So last week I waxed eloquent upon the upcoming presidential election, which is increasingly becoming a toss-up, as in “I’m about to toss-up my breakfast.” If you missed last week and wish to avoid being totally lost, you may peruse it here. Said post, as designed, sparked a short conversation with my first-time-voting progenic offspring regarding the purported leading and distressingly fingernails-on-a-chalkboard candidates seeking the aforementioned public office.
“All I know,” said Thing 2, “is that one wants to build a wall and the other really wants to be president,” which honestly sums up their campaigns rather nicely for someone who doesn’t pay attention and frankly didn’t see the need to care until we went to see Cabaret wherein the characters do little more than eat and drink and have sex willy-nilly until they end up in concentration camps. I do love a rollicking, feel-good musical.
This statement by her in turn sparked a desire in me and myself to once again do the negligent media’s job and offer a bit of an educational rant such that she and her sister could intelligently enter their local polling places and appropriately choose a mouthpiece bought and paid for by the banks and corporate fatcats to which to sell their souls. Fortunately for the office of president there are more than just the two varieties of shrill screechiness, but for options lower on the ballot there are often just Republicans and Democrats, which I will henceforth refer to as ‘Reps’ and ‘Dems’ to save myself some typing. (Unnecessary typing is always bad. Why authors choose to give their fictional characters such long names, I will never understand. Can you imagine typing out Zaphod Beeblebrox or Rodion Romanovich Raskolnikov over and over? I’d rather eat a bowl of aspic. If I ever write a novel, the main character’s name is going to be ‘Bo’. And he will be of Chinese descent.)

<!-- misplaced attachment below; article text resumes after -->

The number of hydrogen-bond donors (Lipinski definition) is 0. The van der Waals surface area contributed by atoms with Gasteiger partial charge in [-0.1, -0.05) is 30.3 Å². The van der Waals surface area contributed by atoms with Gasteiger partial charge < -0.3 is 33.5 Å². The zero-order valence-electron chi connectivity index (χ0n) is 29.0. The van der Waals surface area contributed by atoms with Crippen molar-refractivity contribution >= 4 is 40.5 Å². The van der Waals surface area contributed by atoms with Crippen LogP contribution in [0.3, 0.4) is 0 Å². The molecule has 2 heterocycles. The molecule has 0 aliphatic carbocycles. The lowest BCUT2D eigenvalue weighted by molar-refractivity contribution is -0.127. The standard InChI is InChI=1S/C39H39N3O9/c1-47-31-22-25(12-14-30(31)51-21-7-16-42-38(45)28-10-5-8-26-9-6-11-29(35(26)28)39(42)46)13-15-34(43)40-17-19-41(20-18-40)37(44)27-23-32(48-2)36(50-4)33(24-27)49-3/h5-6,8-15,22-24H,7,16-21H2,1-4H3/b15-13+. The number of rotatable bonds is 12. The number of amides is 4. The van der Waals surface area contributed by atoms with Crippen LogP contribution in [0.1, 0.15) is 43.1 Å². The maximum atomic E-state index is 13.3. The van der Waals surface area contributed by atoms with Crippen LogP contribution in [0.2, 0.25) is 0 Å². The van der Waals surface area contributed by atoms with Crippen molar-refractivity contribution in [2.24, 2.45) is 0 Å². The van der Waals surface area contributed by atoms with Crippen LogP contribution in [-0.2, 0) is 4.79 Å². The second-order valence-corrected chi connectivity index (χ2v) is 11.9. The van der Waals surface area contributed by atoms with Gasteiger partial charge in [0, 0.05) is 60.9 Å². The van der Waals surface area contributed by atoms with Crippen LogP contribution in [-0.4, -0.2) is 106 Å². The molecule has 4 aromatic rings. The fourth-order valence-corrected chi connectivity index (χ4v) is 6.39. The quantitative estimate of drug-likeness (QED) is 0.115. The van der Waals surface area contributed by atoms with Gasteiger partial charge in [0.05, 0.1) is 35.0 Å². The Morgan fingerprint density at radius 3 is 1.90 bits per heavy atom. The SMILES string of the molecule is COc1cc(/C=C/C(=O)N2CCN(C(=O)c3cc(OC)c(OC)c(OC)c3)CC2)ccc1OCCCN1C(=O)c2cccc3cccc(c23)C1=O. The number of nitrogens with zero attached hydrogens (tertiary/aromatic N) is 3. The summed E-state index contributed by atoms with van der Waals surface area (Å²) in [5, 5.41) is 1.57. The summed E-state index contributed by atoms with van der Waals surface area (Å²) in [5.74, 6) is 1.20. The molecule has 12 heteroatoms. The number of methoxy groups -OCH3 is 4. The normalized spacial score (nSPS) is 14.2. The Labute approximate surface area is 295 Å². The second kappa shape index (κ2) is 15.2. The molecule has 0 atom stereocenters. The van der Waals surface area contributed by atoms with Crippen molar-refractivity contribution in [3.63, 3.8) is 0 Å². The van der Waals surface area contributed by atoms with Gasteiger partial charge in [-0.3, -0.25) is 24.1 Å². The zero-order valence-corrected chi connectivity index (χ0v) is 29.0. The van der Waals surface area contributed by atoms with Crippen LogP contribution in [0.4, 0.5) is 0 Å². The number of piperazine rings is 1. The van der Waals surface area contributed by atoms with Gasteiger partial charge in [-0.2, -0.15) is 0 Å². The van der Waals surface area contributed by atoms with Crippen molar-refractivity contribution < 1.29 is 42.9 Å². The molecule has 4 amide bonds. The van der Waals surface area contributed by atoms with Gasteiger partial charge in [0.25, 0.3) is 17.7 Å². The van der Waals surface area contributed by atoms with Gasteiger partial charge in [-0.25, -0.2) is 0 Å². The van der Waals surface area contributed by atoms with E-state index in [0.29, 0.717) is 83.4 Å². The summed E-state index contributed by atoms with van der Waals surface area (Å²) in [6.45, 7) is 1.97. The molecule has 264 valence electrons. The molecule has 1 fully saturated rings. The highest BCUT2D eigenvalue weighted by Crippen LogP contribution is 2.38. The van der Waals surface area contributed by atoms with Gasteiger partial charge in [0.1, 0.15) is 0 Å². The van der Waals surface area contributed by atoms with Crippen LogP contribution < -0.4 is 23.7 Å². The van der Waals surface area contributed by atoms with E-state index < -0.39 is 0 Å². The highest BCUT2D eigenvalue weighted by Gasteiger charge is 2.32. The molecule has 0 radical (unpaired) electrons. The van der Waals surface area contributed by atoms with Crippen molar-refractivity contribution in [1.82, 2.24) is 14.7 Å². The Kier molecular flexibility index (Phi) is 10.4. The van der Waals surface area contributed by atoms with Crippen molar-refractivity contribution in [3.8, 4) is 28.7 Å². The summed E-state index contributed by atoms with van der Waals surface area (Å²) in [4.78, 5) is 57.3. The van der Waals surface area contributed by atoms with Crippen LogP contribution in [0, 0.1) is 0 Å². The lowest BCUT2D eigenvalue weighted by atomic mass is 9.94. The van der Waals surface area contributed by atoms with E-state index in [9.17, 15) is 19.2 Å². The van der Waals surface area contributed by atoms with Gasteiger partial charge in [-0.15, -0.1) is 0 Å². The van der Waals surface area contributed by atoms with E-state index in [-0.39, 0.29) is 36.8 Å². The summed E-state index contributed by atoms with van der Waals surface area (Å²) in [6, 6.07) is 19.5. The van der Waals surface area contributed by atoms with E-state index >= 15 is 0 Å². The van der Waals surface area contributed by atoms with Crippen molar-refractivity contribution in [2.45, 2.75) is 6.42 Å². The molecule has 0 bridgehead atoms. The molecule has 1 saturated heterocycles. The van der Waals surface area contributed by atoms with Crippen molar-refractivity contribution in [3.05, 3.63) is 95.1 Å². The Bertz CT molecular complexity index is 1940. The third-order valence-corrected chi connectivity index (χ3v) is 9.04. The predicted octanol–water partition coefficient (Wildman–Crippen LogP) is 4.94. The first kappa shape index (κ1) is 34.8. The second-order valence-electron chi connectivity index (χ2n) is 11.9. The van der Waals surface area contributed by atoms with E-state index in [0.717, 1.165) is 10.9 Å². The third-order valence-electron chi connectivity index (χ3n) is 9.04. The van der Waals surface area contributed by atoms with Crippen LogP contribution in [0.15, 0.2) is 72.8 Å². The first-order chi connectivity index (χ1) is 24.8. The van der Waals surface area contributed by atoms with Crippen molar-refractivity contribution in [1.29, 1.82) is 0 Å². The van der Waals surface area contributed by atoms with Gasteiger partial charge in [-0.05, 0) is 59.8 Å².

You will notice I do not use the terms ‘conservative’ and ‘liberal’ as Republicans have little to do with conservatism anymore and Democrats have nothing whatsoever to do with classic liberalism. At least the Dems have recognized their shift and now call themselves ‘progressives’, as in ‘progressing toward socialism’. But using the terms ‘progressives’ and ‘progressives-lite’ would lead to confusion, so I’ll just stick to Dems and Reps.
While at first glance it would seem the differences between Reps and Dems are legion (which I have written about here), if one were to be honest with one’s self, a herculean feat for most Americans, their variances on the issues can be seen as really only two-fold—and by two-fold I mean there are four because you cannot fold anything twice and not end up with four segments. Since this is my blog and I can cry if I want to, I will briefly expound in an admittedly highly generalized manner. You are of course welcome and encouraged to disagree with me and that’s okay. I would love to hear why you are wrong in the comments section below.